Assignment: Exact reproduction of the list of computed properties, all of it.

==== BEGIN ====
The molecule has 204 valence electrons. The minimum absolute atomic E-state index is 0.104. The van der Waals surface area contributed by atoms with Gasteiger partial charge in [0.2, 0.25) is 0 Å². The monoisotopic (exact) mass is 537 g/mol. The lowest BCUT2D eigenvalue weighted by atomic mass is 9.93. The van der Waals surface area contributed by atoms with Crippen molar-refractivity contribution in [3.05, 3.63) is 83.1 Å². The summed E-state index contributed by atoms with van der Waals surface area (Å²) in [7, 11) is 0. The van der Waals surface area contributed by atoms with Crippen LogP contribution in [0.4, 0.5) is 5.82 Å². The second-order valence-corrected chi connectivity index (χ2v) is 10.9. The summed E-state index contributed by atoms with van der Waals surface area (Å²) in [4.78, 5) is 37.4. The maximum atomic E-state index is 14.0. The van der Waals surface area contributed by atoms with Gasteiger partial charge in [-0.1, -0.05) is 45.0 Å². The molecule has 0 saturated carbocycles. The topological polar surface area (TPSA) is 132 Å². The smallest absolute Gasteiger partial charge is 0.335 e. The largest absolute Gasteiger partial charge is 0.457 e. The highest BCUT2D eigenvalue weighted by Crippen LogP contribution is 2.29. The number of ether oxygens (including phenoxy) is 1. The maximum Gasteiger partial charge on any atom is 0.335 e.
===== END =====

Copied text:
The molecule has 204 valence electrons. The minimum absolute atomic E-state index is 0.104. The van der Waals surface area contributed by atoms with Gasteiger partial charge in [0.2, 0.25) is 0 Å². The monoisotopic (exact) mass is 537 g/mol. The lowest BCUT2D eigenvalue weighted by atomic mass is 9.93. The van der Waals surface area contributed by atoms with Crippen molar-refractivity contribution in [3.05, 3.63) is 83.1 Å². The summed E-state index contributed by atoms with van der Waals surface area (Å²) in [7, 11) is 0. The van der Waals surface area contributed by atoms with Crippen LogP contribution in [0.4, 0.5) is 5.82 Å². The second-order valence-corrected chi connectivity index (χ2v) is 10.9. The summed E-state index contributed by atoms with van der Waals surface area (Å²) in [4.78, 5) is 37.4. The maximum atomic E-state index is 14.0. The van der Waals surface area contributed by atoms with Gasteiger partial charge in [-0.1, -0.05) is 45.0 Å². The molecule has 0 saturated carbocycles. The topological polar surface area (TPSA) is 132 Å². The smallest absolute Gasteiger partial charge is 0.335 e. The largest absolute Gasteiger partial charge is 0.457 e. The highest BCUT2D eigenvalue weighted by Crippen LogP contribution is 2.29. The number of ether oxygens (including phenoxy) is 1. The maximum Gasteiger partial charge on any atom is 0.335 e.